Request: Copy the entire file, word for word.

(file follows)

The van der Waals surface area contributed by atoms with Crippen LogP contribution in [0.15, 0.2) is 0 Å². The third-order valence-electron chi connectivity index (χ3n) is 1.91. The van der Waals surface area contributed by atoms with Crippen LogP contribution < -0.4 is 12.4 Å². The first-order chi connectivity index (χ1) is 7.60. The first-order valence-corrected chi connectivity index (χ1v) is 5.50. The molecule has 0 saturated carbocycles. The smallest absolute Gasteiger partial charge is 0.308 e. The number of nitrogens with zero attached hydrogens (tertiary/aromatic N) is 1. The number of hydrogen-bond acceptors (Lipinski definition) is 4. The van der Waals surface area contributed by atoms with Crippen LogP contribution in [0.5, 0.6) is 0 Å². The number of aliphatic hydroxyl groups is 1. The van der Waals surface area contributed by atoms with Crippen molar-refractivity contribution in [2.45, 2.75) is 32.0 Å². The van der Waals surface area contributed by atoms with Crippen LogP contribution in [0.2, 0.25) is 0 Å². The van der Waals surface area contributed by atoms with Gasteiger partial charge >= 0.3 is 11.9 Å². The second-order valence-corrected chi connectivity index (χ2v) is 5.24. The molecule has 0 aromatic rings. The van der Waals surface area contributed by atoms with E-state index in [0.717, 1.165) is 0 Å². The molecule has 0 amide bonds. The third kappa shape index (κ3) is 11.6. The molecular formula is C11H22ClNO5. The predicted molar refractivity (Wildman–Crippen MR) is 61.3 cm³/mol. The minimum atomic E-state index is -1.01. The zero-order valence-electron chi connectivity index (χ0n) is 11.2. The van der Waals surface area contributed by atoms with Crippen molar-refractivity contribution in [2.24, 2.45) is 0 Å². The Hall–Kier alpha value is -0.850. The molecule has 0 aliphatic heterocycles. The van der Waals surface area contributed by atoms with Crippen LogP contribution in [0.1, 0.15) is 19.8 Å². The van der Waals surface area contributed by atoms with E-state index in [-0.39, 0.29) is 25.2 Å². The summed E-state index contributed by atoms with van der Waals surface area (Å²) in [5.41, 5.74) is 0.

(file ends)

The van der Waals surface area contributed by atoms with Crippen LogP contribution in [0.15, 0.2) is 0 Å². The third-order valence-electron chi connectivity index (χ3n) is 1.91. The van der Waals surface area contributed by atoms with Crippen LogP contribution < -0.4 is 12.4 Å². The first-order chi connectivity index (χ1) is 7.60. The first-order valence-corrected chi connectivity index (χ1v) is 5.50. The molecule has 0 saturated carbocycles. The smallest absolute Gasteiger partial charge is 0.308 e. The number of nitrogens with zero attached hydrogens (tertiary/aromatic N) is 1. The number of hydrogen-bond acceptors (Lipinski definition) is 4. The van der Waals surface area contributed by atoms with Crippen LogP contribution in [0.5, 0.6) is 0 Å². The number of aliphatic hydroxyl groups is 1. The van der Waals surface area contributed by atoms with Crippen molar-refractivity contribution in [2.45, 2.75) is 32.0 Å². The van der Waals surface area contributed by atoms with Crippen LogP contribution in [0.2, 0.25) is 0 Å². The van der Waals surface area contributed by atoms with Gasteiger partial charge >= 0.3 is 11.9 Å². The second-order valence-corrected chi connectivity index (χ2v) is 5.24. The molecule has 0 aromatic rings. The van der Waals surface area contributed by atoms with E-state index in [0.717, 1.165) is 0 Å². The molecule has 0 amide bonds. The third kappa shape index (κ3) is 11.6. The molecular formula is C11H22ClNO5. The predicted molar refractivity (Wildman–Crippen MR) is 61.3 cm³/mol. The minimum atomic E-state index is -1.01. The zero-order valence-electron chi connectivity index (χ0n) is 11.2. The van der Waals surface area contributed by atoms with Crippen molar-refractivity contribution in [2.24, 2.45) is 0 Å². The Hall–Kier alpha value is -0.850. The molecule has 0 aliphatic heterocycles. The van der Waals surface area contributed by atoms with Crippen LogP contribution in [0.1, 0.15) is 19.8 Å². The van der Waals surface area contributed by atoms with E-state index in [-0.39, 0.29) is 25.2 Å². The summed E-state index contributed by atoms with van der Waals surface area (Å²) in [5.41, 5.74) is 0.